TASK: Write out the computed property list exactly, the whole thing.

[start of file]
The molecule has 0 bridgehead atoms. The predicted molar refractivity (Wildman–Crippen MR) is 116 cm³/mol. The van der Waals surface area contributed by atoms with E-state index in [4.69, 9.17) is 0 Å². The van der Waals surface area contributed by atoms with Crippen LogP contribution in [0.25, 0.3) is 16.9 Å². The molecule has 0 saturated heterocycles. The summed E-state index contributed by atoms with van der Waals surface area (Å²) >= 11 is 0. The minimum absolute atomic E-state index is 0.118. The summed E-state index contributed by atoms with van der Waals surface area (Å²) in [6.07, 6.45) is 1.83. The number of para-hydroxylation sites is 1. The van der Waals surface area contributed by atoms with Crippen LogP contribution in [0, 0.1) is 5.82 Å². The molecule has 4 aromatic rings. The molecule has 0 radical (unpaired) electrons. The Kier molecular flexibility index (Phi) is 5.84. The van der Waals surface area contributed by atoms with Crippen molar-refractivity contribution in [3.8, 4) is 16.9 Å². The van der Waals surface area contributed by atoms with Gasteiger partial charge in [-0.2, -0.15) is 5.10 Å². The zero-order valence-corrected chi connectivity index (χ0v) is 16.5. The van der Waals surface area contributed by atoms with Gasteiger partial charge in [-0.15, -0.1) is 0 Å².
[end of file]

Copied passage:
The molecule has 0 bridgehead atoms. The predicted molar refractivity (Wildman–Crippen MR) is 116 cm³/mol. The van der Waals surface area contributed by atoms with E-state index in [4.69, 9.17) is 0 Å². The van der Waals surface area contributed by atoms with Crippen LogP contribution in [0.25, 0.3) is 16.9 Å². The molecule has 0 saturated heterocycles. The summed E-state index contributed by atoms with van der Waals surface area (Å²) >= 11 is 0. The minimum absolute atomic E-state index is 0.118. The summed E-state index contributed by atoms with van der Waals surface area (Å²) in [6.07, 6.45) is 1.83. The number of para-hydroxylation sites is 1. The van der Waals surface area contributed by atoms with Crippen LogP contribution in [0, 0.1) is 5.82 Å². The molecule has 4 aromatic rings. The molecule has 0 radical (unpaired) electrons. The Kier molecular flexibility index (Phi) is 5.84. The van der Waals surface area contributed by atoms with Crippen molar-refractivity contribution in [3.8, 4) is 16.9 Å². The van der Waals surface area contributed by atoms with Gasteiger partial charge in [-0.2, -0.15) is 5.10 Å². The zero-order valence-corrected chi connectivity index (χ0v) is 16.5. The van der Waals surface area contributed by atoms with Gasteiger partial charge in [-0.15, -0.1) is 0 Å².